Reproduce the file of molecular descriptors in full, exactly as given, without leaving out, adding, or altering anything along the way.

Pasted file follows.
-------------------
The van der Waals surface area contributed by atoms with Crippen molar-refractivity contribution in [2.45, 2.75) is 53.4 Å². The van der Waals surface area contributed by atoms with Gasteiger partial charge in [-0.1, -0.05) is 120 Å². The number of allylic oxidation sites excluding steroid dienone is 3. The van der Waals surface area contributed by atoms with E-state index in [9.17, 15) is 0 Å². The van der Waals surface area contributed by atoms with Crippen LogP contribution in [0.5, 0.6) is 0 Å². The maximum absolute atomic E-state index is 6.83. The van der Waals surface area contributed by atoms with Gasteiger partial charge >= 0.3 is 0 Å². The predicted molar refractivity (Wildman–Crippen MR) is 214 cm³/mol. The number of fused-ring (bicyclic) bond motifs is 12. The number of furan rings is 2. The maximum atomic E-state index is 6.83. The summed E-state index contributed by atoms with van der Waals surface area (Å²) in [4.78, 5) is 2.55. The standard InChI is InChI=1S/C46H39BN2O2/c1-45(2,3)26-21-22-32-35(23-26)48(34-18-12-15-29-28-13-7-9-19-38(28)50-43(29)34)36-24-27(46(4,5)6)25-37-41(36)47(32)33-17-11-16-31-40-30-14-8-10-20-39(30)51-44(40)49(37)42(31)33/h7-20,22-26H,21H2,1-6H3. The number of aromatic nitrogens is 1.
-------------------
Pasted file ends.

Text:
The van der Waals surface area contributed by atoms with Crippen molar-refractivity contribution in [2.45, 2.75) is 53.4 Å². The van der Waals surface area contributed by atoms with Gasteiger partial charge in [-0.1, -0.05) is 120 Å². The number of allylic oxidation sites excluding steroid dienone is 3. The van der Waals surface area contributed by atoms with E-state index in [9.17, 15) is 0 Å². The van der Waals surface area contributed by atoms with Crippen LogP contribution in [0.5, 0.6) is 0 Å². The maximum absolute atomic E-state index is 6.83. The van der Waals surface area contributed by atoms with Gasteiger partial charge >= 0.3 is 0 Å². The predicted molar refractivity (Wildman–Crippen MR) is 214 cm³/mol. The number of fused-ring (bicyclic) bond motifs is 12. The number of furan rings is 2. The maximum atomic E-state index is 6.83. The summed E-state index contributed by atoms with van der Waals surface area (Å²) in [4.78, 5) is 2.55. The standard InChI is InChI=1S/C46H39BN2O2/c1-45(2,3)26-21-22-32-35(23-26)48(34-18-12-15-29-28-13-7-9-19-38(28)50-43(29)34)36-24-27(46(4,5)6)25-37-41(36)47(32)33-17-11-16-31-40-30-14-8-10-20-39(30)51-44(40)49(37)42(31)33/h7-20,22-26H,21H2,1-6H3. The number of aromatic nitrogens is 1.